• Difficulty in the acquisition and use of spoken and written language
  • Inappropriate responses in conversation
  • Misinterpreting/unable to read body language
  • Difficulty in following accepted conversational ‘rules’
  • Changing language depending on the situation or audience

Speech unspecified communication disorder: A person with a diagnosis of speech unspecified communication disorder experiences symptoms of a speech disorder, but does not meet a sufficient number of the diagnostic criteria to warrant a more specific diagnosis. Their symptoms have a significant impact on social, occupational, educational, and interpersonal functioning. 

Centre for Accessibility support for communication disorders may include

  • Assistive technology
  • Note-taking services
  • Tutoring support
  • Time accommodation for exams


  • Hearing loss is the third most prevalent chronic disability among older adults, behind arthritis and hypertension.
  • Approximately 10% of the general population, 20% of those over 65 and 40% of those over 75 (including 80% of nursing home residents) have a significant hearing problem.
  • An estimated 4% of the preschool population has a significant speech or language disorder.
  • An estimated 1% of Canadians and 4% of preschoolers stutter; men are four times more likely to stutter than women.


Psychology Today

Fact sheet

How to support students with a communication disorder

  • Be patient when waiting for a response from a student, as it may take them longer to process information and formulate their response. It may feel awkward to leave several seconds of silence, but allow them the time they need and try not to rush them or answer for them.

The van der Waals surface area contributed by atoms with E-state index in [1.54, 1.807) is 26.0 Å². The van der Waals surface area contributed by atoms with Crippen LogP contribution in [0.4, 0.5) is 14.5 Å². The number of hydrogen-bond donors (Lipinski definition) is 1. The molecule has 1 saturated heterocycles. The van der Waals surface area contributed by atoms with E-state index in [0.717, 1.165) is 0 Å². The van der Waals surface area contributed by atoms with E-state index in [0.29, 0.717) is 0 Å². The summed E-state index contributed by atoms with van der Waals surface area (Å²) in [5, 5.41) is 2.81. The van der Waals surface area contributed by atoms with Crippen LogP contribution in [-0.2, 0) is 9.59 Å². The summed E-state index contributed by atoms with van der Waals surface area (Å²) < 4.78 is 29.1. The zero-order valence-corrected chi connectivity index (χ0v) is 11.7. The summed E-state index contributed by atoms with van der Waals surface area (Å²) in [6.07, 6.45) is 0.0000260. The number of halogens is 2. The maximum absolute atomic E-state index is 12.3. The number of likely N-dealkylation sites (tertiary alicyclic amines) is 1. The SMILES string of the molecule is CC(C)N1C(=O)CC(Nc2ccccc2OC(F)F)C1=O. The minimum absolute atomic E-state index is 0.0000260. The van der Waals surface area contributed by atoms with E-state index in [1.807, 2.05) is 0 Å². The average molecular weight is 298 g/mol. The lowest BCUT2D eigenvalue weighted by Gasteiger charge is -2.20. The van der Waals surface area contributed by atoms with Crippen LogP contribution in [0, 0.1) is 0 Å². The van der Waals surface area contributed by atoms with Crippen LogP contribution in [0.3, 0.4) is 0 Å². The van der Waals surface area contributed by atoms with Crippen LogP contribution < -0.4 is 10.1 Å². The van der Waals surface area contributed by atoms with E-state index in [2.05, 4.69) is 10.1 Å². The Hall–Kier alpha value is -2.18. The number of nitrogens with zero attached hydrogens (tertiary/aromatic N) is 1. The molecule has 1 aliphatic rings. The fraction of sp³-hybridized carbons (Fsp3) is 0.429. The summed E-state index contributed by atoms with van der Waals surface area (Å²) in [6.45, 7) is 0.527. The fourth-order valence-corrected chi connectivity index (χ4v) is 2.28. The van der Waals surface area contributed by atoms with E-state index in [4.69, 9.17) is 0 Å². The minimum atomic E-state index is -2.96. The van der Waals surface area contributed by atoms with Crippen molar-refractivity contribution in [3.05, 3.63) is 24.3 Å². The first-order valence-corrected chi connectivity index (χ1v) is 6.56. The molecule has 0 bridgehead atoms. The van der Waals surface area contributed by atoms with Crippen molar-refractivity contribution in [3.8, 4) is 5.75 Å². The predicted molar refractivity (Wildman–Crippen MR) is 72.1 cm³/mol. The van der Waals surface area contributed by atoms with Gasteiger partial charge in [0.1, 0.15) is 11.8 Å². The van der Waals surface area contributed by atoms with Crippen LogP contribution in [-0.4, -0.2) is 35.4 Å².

• Consistently model good communication skills/techniques and correct vocabulary.
  • Provide key-vocabulary lists for each unit/topic.
  • When possible, pair a visual picture with the vocabulary words. When vocabulary is abstract and pictures are not available, try to relate the words to a personal experience for students to relate to.
  • When giving instructions/directions, keep them simple. Consider providing written instructions for multi-step tasks.
  • Avoid spontaneously singling the student out to respond to questions; provide a warning and allow them to prepare their answer.
  • Consistently and discreetly check for understanding by using open-ended questioning.
  • Try to avoid the overuse of idioms.
  • Try to avoid the overuse of jargon (unless well supported with vocabulary lists).

Resources and websites 

American Speech-Language-Hearing Association 

Speech and language disorders in college

Tips and tools for students with a communication disorder

  • Work with your accessibility advisor to help you communicate effectively with your instructors about what is helpful/unhelpful to you for your learning.
  • Make use of flashcards or mind mapping to help learn and embed new vocabulary.
  • Try not to rush your responses, be patient and think carefully about what it is you want to communicate.
  • If you have alternate ways of communication that have helped you in the past, let your instructors know – your accessibility advisor can help you with this if you want them to.
  • Don’t be afraid to ask for clarification if you are unsure of something.

Resources and websites

American Speech-Language-Hearing Association

Speech and language disorders in college